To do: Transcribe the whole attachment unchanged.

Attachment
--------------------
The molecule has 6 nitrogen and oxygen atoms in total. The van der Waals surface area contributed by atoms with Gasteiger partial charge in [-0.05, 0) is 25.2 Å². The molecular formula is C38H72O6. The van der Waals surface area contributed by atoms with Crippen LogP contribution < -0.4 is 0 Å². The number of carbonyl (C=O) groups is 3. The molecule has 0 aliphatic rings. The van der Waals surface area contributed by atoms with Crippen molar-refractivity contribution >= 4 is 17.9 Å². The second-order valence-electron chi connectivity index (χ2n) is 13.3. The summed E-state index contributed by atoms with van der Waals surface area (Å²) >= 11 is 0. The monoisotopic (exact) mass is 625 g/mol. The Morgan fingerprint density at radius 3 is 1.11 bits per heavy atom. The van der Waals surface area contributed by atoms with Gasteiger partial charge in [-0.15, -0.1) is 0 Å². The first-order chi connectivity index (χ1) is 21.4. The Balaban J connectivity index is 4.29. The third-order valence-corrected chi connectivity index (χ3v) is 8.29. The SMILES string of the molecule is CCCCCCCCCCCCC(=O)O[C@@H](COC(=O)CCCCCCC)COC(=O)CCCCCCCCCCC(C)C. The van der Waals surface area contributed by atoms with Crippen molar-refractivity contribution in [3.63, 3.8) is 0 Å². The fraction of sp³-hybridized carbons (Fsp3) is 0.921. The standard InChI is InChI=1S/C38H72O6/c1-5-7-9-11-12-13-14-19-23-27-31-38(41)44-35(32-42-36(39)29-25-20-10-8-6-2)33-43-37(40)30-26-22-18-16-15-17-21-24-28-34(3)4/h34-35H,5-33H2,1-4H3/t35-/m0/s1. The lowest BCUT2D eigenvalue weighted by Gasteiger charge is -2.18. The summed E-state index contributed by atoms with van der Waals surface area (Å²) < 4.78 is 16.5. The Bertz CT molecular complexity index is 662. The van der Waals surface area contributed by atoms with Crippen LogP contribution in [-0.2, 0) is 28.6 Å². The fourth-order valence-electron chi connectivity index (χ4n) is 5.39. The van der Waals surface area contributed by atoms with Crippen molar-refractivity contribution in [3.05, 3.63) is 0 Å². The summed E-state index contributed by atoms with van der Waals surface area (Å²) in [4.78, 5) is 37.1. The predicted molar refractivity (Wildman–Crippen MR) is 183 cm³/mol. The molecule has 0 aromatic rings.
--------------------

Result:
The molecule has 6 nitrogen and oxygen atoms in total. The van der Waals surface area contributed by atoms with Gasteiger partial charge in [-0.05, 0) is 25.2 Å². The molecular formula is C38H72O6. The van der Waals surface area contributed by atoms with Crippen LogP contribution < -0.4 is 0 Å². The number of carbonyl (C=O) groups is 3. The molecule has 0 aliphatic rings. The van der Waals surface area contributed by atoms with Crippen molar-refractivity contribution >= 4 is 17.9 Å². The second-order valence-electron chi connectivity index (χ2n) is 13.3. The summed E-state index contributed by atoms with van der Waals surface area (Å²) >= 11 is 0. The monoisotopic (exact) mass is 625 g/mol. The Morgan fingerprint density at radius 3 is 1.11 bits per heavy atom. The van der Waals surface area contributed by atoms with Gasteiger partial charge in [-0.15, -0.1) is 0 Å². The first-order chi connectivity index (χ1) is 21.4. The Balaban J connectivity index is 4.29. The third-order valence-corrected chi connectivity index (χ3v) is 8.29. The SMILES string of the molecule is CCCCCCCCCCCCC(=O)O[C@@H](COC(=O)CCCCCCC)COC(=O)CCCCCCCCCCC(C)C. The van der Waals surface area contributed by atoms with Crippen molar-refractivity contribution in [3.63, 3.8) is 0 Å². The fraction of sp³-hybridized carbons (Fsp3) is 0.921. The standard InChI is InChI=1S/C38H72O6/c1-5-7-9-11-12-13-14-19-23-27-31-38(41)44-35(32-42-36(39)29-25-20-10-8-6-2)33-43-37(40)30-26-22-18-16-15-17-21-24-28-34(3)4/h34-35H,5-33H2,1-4H3/t35-/m0/s1. The lowest BCUT2D eigenvalue weighted by Gasteiger charge is -2.18. The summed E-state index contributed by atoms with van der Waals surface area (Å²) < 4.78 is 16.5. The Bertz CT molecular complexity index is 662. The van der Waals surface area contributed by atoms with Crippen LogP contribution in [-0.2, 0) is 28.6 Å². The fourth-order valence-electron chi connectivity index (χ4n) is 5.39. The van der Waals surface area contributed by atoms with Crippen molar-refractivity contribution in [3.05, 3.63) is 0 Å². The summed E-state index contributed by atoms with van der Waals surface area (Å²) in [4.78, 5) is 37.1. The predicted molar refractivity (Wildman–Crippen MR) is 183 cm³/mol. The molecule has 0 aromatic rings.